Trouble is looming at Japan’s Fukushima nuclear plant, as a leak has forced the shutdown of a cooling system that could cause temperatures to exceed dangerous levels.

Fukushima operator Tokyo Electric Power Company (TEPCO) was forced to switch off the cooling system at Reactor Unit 5, after engineers discovered it had been leaking water. If the system is not repaired within the next nine days, temperatures are expected to soar,  Russian news site RT reported Sunday.

More than 340 gallons of water leaked from the cooling system intended to stabilize the temperature of the spent fuel at Reactor Unit 5. The system was offline but loaded with fuel rods when the plant was damaged by an earthquake and subsequent tsunami in March 2011. That accident caused three of the plant’s six nuclear reactors to meltdown, releasing extensive amounts of radioactive material. It was the largest nuclear accident since Russia’s Chernobyl disaster in 1986.

The source of the leak was apparently a 3-millimeter diameter hole near a flow valve, a TEPCO statement released Sunday said. When the cooling system was turned off at around noon Sunday, the temperature in the pool that holds the rods was about 73 degrees Fahrenheit but started increasing by 0.193 degrees per hour, TEPCO says.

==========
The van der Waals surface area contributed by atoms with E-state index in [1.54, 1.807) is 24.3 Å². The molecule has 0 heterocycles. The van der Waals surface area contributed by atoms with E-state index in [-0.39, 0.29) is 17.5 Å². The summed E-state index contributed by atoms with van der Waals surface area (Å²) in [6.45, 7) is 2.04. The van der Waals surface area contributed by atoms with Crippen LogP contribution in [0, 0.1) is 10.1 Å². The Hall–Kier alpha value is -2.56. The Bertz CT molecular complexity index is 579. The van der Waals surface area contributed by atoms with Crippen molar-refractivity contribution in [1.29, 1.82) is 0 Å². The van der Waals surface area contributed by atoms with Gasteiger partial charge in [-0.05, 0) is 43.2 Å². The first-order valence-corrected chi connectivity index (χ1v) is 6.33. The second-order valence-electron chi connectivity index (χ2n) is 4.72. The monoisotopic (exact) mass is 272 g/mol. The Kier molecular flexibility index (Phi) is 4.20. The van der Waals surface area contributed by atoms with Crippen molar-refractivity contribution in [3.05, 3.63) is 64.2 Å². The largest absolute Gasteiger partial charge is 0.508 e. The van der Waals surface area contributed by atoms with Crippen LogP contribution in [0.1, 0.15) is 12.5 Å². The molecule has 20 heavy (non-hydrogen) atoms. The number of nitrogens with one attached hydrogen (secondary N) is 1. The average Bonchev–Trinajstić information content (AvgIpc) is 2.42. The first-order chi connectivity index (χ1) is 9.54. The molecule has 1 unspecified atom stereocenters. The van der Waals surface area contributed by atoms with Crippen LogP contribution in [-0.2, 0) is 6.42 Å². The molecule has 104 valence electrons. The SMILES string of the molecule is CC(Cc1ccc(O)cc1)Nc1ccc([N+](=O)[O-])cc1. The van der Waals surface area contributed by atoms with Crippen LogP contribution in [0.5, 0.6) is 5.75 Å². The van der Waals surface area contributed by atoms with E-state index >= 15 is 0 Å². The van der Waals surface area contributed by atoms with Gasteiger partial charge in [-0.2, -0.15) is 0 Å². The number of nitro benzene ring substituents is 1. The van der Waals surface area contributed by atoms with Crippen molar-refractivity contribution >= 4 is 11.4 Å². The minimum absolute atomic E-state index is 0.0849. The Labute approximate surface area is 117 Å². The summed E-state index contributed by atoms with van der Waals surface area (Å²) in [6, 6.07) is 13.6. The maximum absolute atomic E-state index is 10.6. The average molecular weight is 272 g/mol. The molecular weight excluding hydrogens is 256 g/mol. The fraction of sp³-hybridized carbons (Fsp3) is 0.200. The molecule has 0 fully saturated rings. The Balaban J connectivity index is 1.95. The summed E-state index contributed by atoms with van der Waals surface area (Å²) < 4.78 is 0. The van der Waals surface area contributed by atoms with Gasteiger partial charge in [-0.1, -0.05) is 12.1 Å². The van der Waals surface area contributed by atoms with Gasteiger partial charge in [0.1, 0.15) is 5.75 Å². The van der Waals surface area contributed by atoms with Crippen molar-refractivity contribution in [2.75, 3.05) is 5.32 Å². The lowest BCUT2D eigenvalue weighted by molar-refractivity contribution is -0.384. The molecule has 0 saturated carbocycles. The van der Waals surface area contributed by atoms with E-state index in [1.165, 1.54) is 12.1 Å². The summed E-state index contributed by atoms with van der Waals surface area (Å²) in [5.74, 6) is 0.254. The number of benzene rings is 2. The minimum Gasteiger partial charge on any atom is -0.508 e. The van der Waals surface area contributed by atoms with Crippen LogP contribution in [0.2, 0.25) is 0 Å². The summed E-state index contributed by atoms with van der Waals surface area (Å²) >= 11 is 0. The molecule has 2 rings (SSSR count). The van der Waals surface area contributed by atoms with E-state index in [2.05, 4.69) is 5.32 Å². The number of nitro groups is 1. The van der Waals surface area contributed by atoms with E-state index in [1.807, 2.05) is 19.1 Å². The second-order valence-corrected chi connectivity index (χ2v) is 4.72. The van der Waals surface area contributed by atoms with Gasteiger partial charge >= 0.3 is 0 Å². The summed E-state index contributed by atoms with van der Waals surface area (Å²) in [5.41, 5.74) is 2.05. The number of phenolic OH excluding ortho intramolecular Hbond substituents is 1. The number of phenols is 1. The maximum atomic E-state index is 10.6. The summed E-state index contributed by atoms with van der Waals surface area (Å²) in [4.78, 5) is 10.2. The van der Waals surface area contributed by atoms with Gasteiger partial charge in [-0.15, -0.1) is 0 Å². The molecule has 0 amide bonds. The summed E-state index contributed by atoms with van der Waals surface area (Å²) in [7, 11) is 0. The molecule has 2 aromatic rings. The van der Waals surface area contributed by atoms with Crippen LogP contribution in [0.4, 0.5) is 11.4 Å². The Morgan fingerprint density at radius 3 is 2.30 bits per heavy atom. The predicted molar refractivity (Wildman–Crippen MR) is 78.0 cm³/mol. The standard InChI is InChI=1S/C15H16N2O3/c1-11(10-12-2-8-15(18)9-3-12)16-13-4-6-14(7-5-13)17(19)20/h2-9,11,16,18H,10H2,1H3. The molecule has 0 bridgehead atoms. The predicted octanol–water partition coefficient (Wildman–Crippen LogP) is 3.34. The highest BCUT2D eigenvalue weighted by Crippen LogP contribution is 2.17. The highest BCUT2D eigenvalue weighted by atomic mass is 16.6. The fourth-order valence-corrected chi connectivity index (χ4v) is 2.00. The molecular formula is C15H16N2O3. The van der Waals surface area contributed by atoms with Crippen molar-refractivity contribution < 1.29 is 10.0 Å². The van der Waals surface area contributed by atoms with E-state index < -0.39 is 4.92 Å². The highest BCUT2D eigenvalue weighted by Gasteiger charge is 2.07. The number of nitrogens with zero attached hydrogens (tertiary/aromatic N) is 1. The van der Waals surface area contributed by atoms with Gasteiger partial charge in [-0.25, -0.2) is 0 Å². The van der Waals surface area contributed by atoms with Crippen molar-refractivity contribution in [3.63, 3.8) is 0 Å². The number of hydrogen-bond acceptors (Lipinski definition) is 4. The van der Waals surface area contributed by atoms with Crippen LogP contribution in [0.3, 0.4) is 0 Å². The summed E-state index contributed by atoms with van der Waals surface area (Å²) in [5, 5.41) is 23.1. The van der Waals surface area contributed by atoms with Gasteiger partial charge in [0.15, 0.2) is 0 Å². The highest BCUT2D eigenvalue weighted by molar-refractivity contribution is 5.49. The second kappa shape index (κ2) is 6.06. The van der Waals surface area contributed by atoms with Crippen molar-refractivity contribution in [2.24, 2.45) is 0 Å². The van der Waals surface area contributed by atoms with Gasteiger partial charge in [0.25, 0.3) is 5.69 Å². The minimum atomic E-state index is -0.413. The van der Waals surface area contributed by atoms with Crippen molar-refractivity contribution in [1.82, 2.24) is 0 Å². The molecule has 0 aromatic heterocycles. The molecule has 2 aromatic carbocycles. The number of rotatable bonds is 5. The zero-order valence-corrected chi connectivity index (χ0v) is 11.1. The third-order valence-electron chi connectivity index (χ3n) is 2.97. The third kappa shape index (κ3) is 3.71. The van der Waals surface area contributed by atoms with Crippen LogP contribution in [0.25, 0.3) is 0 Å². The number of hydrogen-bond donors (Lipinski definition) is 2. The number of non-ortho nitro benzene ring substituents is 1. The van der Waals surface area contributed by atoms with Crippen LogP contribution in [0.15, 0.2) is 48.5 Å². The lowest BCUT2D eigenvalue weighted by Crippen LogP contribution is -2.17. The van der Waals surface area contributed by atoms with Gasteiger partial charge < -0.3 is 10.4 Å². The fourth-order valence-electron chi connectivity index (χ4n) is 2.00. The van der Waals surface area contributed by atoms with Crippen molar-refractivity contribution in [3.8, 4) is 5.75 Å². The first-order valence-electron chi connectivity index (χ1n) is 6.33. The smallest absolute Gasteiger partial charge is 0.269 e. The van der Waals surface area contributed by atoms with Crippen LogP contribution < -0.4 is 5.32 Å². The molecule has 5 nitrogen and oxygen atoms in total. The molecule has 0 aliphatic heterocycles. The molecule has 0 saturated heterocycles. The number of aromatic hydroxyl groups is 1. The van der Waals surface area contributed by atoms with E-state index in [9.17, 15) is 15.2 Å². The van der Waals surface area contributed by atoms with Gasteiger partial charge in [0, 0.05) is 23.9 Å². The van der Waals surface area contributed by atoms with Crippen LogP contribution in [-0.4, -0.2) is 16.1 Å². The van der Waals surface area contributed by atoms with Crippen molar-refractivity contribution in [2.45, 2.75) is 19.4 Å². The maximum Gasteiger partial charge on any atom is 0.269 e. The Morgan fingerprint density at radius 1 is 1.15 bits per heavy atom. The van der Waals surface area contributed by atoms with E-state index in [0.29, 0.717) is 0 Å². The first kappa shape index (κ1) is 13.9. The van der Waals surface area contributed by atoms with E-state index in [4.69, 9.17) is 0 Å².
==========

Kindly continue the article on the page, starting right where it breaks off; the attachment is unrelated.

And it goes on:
If no new cold water is pumped in at this rate, it will reach the dangerous threshold of 149 degrees (F) in roughly the next week. Such temperatures would increase the possibility of dangerous reactions and more radiation leaks in the plant.

TEPCO says that currently, there have been no abnormal readings anywhere in the plant.

High temperatures have not been routinely seen at the plant since the cooling system failed in the immediate aftermath of the meltdown in 2011.

TEPCO’s use of seawater for many of its cooling needs at the power plant has previously caused heightened levels of corrosion in sensitive equipment. The cooling system at various reactors has also been compromised by other sources, including rats short circuiting the control panel and forcing a blackout, and an employee “accidentally” switching it off.  But those problems were fixed before rod pools overheated.